Friday, May 15, 2009

Boys and Books: The Nine and Six Year Old Edition

As expected we've been reading a lot around here. Well, I should amend that: the boys have been reading a lot, and we've been reading to them. Whether I am ever going to finish Bede is entirely up in the air.

Here's a list of what has been keeping them busy this school year:

What One has been devouring on his own:

The Redwall series. He's up to the 13th one now and no end in sight.

The Hardy Boys are still a favorite. He's up through 14. Again, an endless series.

The Percy Jackson series. One talked me into the hardback of the 5th and final book last Friday; he's read it twice since then. These are a favorite at school, so that's extra motivation (as if he needed it).

The Phantom Tollbooth. Two loves the movie, but One complains it's not true to the book. When are they ever true to the book, son? Lesson learned.

The Lord of the Rings. He stalled out toward the end of The Return of the King, but he picked it up yesterday when he visited 4th grade, so I expect he'll be finishing our copy soon.

The Mysterious Benedict Society and its sequel. Long books but very engrossing.

Under Drake's Flag. This was his first Henty and I really wanted him to like it. He didn't love it, unfortunately, but I still may buy him a few more to see if they catch on. In defense of Henty, One was reading and re-reading the 5th Percy Jackson around this one, and it's hard to match that in the non-stop excitement category.

Little Pilgrim's Progress. This was a gift from a teacher at Ecclesia. He's read it four or tive times now.

The Tales of Beetle the Bard

Boy, by Roald Dahl (non-fiction)

The Lost Island. This is from The New York Review Children's Collection. You can see below that Two is even more into these classics than One is.

Husband has been reading aloud to One this year. They've enjoyed Red Planet, The Red Badge of Courage, and are now in the middle of The Sea Wolf. On deck: The Black Arrow, Treasure Island, Kim, and White Fang.

One has covered a lot of history this year on his own as well. He continues to enjoy the Sterling Point biographies: this year he's read The Barbary Pirates, The Swamp Fox of the Revolution, Teddy Roosevelt, John Paul Jones, George Washington and Benjamin Franklin. Three other books he enjoyed were A Young Patriot, The American Revolutionaries: A History in Their Own Words 1750-1800, and Our Island Story. The last is a children's history of Britian, covering ~2000 years. It draws much of its style from Bede (and some of its content in the early years, I think), is easy to read and moves quickly.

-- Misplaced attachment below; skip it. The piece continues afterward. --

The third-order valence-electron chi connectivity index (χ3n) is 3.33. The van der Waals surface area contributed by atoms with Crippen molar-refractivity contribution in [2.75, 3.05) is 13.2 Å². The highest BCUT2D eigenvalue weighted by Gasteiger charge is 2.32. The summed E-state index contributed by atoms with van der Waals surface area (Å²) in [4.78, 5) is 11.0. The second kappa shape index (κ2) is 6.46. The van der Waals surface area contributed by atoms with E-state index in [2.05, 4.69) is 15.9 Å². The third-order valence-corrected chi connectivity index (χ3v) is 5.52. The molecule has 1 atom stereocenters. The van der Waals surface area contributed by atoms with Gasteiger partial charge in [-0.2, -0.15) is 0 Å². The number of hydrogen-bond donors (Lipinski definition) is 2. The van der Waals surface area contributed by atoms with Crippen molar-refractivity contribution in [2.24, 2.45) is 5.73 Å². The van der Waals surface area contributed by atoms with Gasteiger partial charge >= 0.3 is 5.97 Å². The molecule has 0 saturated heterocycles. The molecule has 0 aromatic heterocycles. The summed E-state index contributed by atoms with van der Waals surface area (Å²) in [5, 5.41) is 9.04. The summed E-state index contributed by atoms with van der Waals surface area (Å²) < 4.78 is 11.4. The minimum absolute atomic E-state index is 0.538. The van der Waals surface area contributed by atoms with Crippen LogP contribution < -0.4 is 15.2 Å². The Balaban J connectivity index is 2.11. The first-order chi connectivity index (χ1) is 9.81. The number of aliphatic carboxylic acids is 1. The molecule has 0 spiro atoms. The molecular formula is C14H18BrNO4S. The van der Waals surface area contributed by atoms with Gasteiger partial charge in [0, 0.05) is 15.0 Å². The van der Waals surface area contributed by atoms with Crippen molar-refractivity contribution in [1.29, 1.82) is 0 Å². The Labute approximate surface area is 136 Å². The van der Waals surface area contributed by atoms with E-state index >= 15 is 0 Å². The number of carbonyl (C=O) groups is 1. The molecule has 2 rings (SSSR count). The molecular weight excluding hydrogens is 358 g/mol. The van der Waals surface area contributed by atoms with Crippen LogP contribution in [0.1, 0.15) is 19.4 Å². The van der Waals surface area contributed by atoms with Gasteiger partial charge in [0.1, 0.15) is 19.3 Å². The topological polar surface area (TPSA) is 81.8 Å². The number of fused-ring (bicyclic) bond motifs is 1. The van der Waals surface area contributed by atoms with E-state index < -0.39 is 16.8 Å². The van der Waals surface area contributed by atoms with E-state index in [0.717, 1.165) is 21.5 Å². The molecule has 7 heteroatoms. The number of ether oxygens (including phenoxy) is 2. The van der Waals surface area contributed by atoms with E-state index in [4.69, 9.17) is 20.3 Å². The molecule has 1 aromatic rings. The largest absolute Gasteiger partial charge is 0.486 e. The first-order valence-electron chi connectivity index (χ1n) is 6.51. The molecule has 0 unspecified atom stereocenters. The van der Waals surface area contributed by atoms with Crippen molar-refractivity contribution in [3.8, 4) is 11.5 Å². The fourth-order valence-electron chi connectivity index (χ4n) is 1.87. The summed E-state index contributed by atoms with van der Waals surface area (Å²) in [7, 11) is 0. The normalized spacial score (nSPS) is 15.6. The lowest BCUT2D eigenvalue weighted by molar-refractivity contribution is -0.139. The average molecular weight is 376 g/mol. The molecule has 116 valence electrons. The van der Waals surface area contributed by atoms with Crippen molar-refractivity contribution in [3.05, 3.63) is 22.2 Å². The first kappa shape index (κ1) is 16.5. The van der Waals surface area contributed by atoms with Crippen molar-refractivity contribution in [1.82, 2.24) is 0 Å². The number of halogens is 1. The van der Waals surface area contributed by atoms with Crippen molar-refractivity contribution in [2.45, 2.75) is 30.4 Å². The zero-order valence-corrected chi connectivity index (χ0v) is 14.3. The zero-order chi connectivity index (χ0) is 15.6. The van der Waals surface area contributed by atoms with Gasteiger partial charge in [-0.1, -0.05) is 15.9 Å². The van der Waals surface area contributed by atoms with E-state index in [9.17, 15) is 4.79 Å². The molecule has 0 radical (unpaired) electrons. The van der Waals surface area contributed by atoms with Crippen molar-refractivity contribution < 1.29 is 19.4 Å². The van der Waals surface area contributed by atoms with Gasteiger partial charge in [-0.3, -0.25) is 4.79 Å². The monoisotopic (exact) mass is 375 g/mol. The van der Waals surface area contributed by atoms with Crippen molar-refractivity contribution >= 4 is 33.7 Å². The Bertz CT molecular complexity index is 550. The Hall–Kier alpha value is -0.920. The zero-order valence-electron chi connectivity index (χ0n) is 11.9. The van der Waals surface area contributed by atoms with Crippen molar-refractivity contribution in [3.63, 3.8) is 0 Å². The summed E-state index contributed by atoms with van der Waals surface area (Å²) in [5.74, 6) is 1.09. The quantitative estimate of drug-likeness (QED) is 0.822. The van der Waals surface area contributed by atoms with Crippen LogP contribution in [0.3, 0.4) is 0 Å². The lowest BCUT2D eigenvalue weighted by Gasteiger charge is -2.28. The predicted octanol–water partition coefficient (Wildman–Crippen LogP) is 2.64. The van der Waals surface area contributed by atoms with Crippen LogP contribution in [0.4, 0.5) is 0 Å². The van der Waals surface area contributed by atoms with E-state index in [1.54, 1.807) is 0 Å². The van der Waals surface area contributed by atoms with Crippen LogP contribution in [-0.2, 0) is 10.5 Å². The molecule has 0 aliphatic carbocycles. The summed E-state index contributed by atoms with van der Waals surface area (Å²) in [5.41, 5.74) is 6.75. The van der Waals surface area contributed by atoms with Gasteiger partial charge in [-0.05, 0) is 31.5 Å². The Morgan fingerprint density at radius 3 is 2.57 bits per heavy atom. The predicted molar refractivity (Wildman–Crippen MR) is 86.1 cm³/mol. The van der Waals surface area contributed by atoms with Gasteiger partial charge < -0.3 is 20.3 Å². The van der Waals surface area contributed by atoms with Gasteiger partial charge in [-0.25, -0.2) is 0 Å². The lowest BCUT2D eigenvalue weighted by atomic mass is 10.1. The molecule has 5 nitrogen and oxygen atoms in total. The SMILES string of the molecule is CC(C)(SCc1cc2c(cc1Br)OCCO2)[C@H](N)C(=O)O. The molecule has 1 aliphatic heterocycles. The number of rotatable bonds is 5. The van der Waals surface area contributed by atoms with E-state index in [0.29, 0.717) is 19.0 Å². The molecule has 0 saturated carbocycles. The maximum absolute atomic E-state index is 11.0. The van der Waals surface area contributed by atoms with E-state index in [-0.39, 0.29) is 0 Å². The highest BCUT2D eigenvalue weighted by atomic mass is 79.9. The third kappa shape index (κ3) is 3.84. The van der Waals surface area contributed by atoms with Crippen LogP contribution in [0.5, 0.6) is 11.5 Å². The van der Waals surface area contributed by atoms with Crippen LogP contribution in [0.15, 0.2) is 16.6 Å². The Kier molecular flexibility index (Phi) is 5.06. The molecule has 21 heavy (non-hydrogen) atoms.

Two has entered read-aloud-novel-land with a vengeance! This year we have read together:

All the Hiccup Horrendous books. One has read these to himself as well and really enjoys them. Elizabeth tells me her boys recommend them too.

Some Roald Dahl: James and the Giant Peach, Fantastic Mr. Fox, and Charlie and the Chocolate Factory

The Magic Pudding. It's laugh-out-loud funny and full of fights. Made for boys to love.

The Box of Delights. This is one of the best children's books I have ever read. I had a hard time not reading ahead each night after Two fell asleep. Absolutely magical.

Carbonel: King of Cats

The last three are part of The New York Review Children's Collection. Two has loved each story more than the one before. The books are beautiful paper-covered hardbacks with original illustrations. With their bright red spines they are keepers! Grandchildren will borrow them someday.

Two and I are now three nights into The Hobbit. Next up are The Wonderful O, The Wind on the Moon, Best Stories for Six Year Olds, and The House of Arden. This last will be his first Edith Nesbit - my favorite Fabian Socialist.

The more we read to them, the more they want to read on their own. And the better the quality of the writing, the happier they are. I may have dreamed of reading books like this to my children some day, but I never really thought it would happen. Obviously, it's a pleasant surprise.


max said...

I appreciate any efforts to draw attention to reading, and attract reluctant readers to it.

That's because I grew up as a reluctant reader, in spite of the fact that my father published over 70 books. Now I write action-adventures & mysteries, especially for tween boys, that avid boy readers and girls enjoy just as much.

My blog, Books for Boys recently reached # 1 on Google.

Keep up your good work concerning reading.

Max Elliot Anderson

Tari said...


Thanks! I was a voluminous reader as a child but my husband didn't enjoy reading AT ALL. He mostly remembers teachers trying to make books sound as dull as possible - or at least that was what he heard as a young boy. We have worked to avoid that in our 2, and also to communicate that as a boy you can be good at sports, love guns, swords, dirt, and firecrackers, and still be someone who enjoys a good book. So far, so good.

Thanks again.